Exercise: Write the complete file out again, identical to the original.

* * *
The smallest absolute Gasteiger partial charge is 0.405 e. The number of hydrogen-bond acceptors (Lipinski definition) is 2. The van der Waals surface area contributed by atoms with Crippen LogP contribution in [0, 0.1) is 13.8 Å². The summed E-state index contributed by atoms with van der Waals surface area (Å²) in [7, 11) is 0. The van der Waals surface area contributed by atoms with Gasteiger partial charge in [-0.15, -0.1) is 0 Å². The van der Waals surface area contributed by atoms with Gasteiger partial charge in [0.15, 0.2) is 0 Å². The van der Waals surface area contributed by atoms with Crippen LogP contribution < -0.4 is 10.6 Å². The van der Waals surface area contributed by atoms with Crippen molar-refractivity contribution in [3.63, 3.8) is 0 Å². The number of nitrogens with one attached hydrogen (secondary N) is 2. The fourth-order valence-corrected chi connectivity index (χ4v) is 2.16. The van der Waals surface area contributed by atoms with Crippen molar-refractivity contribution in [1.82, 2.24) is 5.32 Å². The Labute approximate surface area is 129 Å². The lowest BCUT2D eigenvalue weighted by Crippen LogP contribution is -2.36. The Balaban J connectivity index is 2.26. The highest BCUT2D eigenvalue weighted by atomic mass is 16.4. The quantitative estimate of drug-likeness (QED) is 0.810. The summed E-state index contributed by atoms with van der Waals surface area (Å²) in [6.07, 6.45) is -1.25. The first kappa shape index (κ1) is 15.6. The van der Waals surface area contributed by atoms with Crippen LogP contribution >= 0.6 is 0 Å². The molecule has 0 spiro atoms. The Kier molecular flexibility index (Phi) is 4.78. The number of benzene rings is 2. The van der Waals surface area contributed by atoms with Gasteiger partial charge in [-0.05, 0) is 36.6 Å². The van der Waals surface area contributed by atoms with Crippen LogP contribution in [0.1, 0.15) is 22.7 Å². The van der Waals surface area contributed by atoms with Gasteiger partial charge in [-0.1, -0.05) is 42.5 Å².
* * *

The smallest absolute Gasteiger partial charge is 0.405 e. The number of hydrogen-bond acceptors (Lipinski definition) is 2. The van der Waals surface area contributed by atoms with Crippen LogP contribution in [0, 0.1) is 13.8 Å². The summed E-state index contributed by atoms with van der Waals surface area (Å²) in [7, 11) is 0. The van der Waals surface area contributed by atoms with Gasteiger partial charge in [-0.15, -0.1) is 0 Å². The van der Waals surface area contributed by atoms with Gasteiger partial charge in [0.15, 0.2) is 0 Å². The van der Waals surface area contributed by atoms with Crippen LogP contribution < -0.4 is 10.6 Å². The van der Waals surface area contributed by atoms with Crippen molar-refractivity contribution in [3.63, 3.8) is 0 Å². The number of nitrogens with one attached hydrogen (secondary N) is 2. The fourth-order valence-corrected chi connectivity index (χ4v) is 2.16. The van der Waals surface area contributed by atoms with Crippen molar-refractivity contribution in [1.82, 2.24) is 5.32 Å². The Labute approximate surface area is 129 Å². The lowest BCUT2D eigenvalue weighted by Crippen LogP contribution is -2.36. The Balaban J connectivity index is 2.26. The highest BCUT2D eigenvalue weighted by atomic mass is 16.4. The quantitative estimate of drug-likeness (QED) is 0.810. The summed E-state index contributed by atoms with van der Waals surface area (Å²) in [6.07, 6.45) is -1.25. The first kappa shape index (κ1) is 15.6. The van der Waals surface area contributed by atoms with Crippen LogP contribution >= 0.6 is 0 Å². The molecule has 0 spiro atoms. The Kier molecular flexibility index (Phi) is 4.78. The number of benzene rings is 2. The van der Waals surface area contributed by atoms with Gasteiger partial charge in [-0.05, 0) is 36.6 Å². The van der Waals surface area contributed by atoms with Crippen LogP contribution in [0.1, 0.15) is 22.7 Å². The van der Waals surface area contributed by atoms with Gasteiger partial charge in [-0.1, -0.05) is 42.5 Å².